Author(s): Rod Boyce

New research shows flood risk for several Alaska communities

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Coastal Alaska communities from the Yukon-Kuskokwim Delta northward will see more of their buildings exposed to flooding by 2100 if they continue developing at the same location, according to new research.

University of Alaska Fairbanks graduate student Richard Buzard found that 22% of structures in 46 of 55 analyzed coastal communities are in flood plains. Sea level rise projections suggest the percentage will increase to 30--37% by 2100, he reported.

Western Alaska coastal communities currently have the greatest flood exposure and the most structures at risk, Buzard writes. Northern Alaska coastal communities will see similar flood exposure by 2100, he adds.

The research was published in April in Scientific Reports.

"Many communities and supporting organizations are actively planning how to reduce flood hazards," Buzard said. "This research is a stepping stone to map the current and potential future flood plain.

"Ideally, these groups can work toward safer coastal planning by using the results alongside local knowledge of infrastructure status, community development plans, subsistence use areas, culturally important sites and other relevant factors," he said.

Community planners commonly use the 100-year flood plain or record flood as benchmarks to guide community expansion. The term "100-year flood" refers to a statistical concept to describe a flood event that has a 1% probability of occurring in any given year.

Many remote Alaska communities don't have that information, however.

Buzard's research fills that gap.

The research paper's five co-authors include associate professor Chris Maio, director of the UAF Geophysical Institute's Arctic Coastal Geoscience Lab, and research associate professor Benjamin Jones of the UAF Institute of Northern Engineering. Researchers from the U.S. Geological Survey, National Oceanic and Atmospheric Administration and National Weather Service were also involved.

Buzard received his Ph.D. in geosciences from UAF in May and now works for the U.S. Geological Survey. The research was part of his doctoral work. Maio, who is also affiliated with the UAF College of Natural Science and Mathematics, was Buzard's adviser.

Buzard investigated flood risk for communities along the Bering, Chukchi and Beaufort sea coasts. He created a coastal flood database using written accounts and observations, identified record flood events, estimated current flood exposure and projected future flood exposure using global projections of relative sea level rise. 

The database as of June 2023 contained 448 entries for floods in 55 coastal communities. Records go back to 1887, but Buzard noted that recent decades have many more observations.

Of those entries, 382 are for storm-driven floods; 48 for ice jams; three for rainfall, snowmelt, spring runoff or a combination; and 15 are of unknown or unspecified cause.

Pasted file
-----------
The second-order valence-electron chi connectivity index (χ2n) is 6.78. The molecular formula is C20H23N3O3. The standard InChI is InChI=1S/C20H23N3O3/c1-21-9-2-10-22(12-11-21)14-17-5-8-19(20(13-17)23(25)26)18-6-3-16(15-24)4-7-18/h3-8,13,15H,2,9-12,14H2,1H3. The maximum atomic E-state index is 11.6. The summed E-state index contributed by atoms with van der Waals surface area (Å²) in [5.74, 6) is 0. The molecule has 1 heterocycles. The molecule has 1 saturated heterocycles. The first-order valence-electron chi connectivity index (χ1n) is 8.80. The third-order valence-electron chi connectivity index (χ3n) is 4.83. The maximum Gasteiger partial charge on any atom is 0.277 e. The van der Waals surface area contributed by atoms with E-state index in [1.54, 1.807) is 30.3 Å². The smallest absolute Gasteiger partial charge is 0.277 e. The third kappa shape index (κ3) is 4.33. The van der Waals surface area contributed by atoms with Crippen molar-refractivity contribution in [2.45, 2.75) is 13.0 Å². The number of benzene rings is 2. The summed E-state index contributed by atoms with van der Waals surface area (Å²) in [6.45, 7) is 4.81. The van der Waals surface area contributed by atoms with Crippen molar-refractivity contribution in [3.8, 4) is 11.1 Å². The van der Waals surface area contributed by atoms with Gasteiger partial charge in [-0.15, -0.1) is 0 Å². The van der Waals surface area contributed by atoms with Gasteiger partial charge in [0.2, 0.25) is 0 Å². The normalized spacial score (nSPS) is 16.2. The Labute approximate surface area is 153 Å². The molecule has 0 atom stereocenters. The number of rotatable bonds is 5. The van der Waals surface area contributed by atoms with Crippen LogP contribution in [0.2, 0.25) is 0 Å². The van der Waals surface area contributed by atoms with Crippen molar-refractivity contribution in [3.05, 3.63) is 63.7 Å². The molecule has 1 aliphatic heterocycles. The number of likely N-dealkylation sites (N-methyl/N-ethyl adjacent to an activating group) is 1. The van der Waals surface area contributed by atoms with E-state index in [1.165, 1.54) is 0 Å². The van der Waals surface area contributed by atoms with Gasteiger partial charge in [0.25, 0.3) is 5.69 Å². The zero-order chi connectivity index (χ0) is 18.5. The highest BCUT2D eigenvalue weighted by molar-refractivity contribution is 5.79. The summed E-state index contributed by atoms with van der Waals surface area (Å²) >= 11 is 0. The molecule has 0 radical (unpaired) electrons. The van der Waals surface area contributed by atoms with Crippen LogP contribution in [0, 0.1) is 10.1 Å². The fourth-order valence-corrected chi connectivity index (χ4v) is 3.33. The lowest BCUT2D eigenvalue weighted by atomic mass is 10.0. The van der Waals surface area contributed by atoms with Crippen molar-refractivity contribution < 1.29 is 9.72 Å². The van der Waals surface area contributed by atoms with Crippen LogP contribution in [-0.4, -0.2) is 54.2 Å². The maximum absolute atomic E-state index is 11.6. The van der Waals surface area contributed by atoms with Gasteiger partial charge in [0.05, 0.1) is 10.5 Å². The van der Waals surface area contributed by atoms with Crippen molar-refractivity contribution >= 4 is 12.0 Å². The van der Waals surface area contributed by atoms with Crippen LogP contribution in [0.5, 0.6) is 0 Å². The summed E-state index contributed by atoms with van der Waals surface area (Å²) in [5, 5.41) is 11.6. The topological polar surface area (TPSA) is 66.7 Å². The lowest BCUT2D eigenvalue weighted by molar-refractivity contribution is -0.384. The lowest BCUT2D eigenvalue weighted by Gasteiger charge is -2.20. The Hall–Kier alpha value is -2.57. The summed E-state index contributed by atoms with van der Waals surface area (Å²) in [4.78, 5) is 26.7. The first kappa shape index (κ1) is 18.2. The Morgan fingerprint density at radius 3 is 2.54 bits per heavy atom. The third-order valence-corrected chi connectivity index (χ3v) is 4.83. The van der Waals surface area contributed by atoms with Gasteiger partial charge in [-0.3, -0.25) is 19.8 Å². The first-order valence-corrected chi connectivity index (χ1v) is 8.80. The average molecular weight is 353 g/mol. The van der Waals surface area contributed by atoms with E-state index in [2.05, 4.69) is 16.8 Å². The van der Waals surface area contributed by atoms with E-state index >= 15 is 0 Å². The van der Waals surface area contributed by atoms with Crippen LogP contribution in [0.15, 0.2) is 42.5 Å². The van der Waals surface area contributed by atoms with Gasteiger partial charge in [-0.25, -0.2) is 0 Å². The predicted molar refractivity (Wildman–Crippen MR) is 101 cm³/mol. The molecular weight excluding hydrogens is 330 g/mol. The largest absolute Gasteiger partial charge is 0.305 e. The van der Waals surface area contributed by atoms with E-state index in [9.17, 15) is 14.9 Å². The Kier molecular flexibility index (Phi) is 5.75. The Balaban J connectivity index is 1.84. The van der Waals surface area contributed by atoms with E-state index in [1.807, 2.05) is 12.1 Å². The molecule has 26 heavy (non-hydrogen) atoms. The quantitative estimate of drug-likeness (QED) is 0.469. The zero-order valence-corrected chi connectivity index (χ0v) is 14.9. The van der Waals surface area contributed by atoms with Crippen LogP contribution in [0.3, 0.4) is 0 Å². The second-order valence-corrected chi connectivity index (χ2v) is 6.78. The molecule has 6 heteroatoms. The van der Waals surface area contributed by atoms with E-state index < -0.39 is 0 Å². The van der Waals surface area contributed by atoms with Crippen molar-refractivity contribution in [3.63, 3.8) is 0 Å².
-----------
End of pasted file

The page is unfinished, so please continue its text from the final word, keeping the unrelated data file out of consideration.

Of the 382 storm-driven floods, 46% are from storms large enough to affect multiple communities.

Overall, 76% of storm-driven floods occurred in the fall - September through November. 

Buzard writes that storms occurred more often in October but were more widespread and severe in November. The number of floods declined steeply into December and remained low until August, the research paper reads.

"The primary data source is direct observations from local residents," Buzard said. "Many communities and organizations have documented flood hazards over several decades and in some cases over a century. This is most often in the form of written observations made by residents of communities.

"We collected these observations and compared them to identify the highest-known flood," he said.

The research paper gives several instances of major flooding, among them the extensive flooding from a storm on Oct. 5, 1913. 

A New York Times headline of Oct. 7, 1913, proclaimed, "STORM SWEEPS AWAY 500 HOUSES AT NOME; Famous Alaskan Camp Nearly Destroyed - Damage Will Be $1,500,000."

That storm brought flooding 13 feet above the highest mean water level for that day at Koyuk, 12.5 feet at Nome and 9.5 feet at Teller, causing widespread damage. 

"The breadth of scientific data demonstrates sea level rise is an issue for coastal flooding and will affect future planning", Buzard said. "To plan for it, communities need numbers for how much of an issue it will be."

The research was funded by the North Slope Borough through the Arctic Strategic Transportation and Resources strategic plan, the Alaska Division of Geological and Geophysical Surveys Coastal Hazards Program, the National Science Foundation and the UAF Graduate School's Degree Completion Award.

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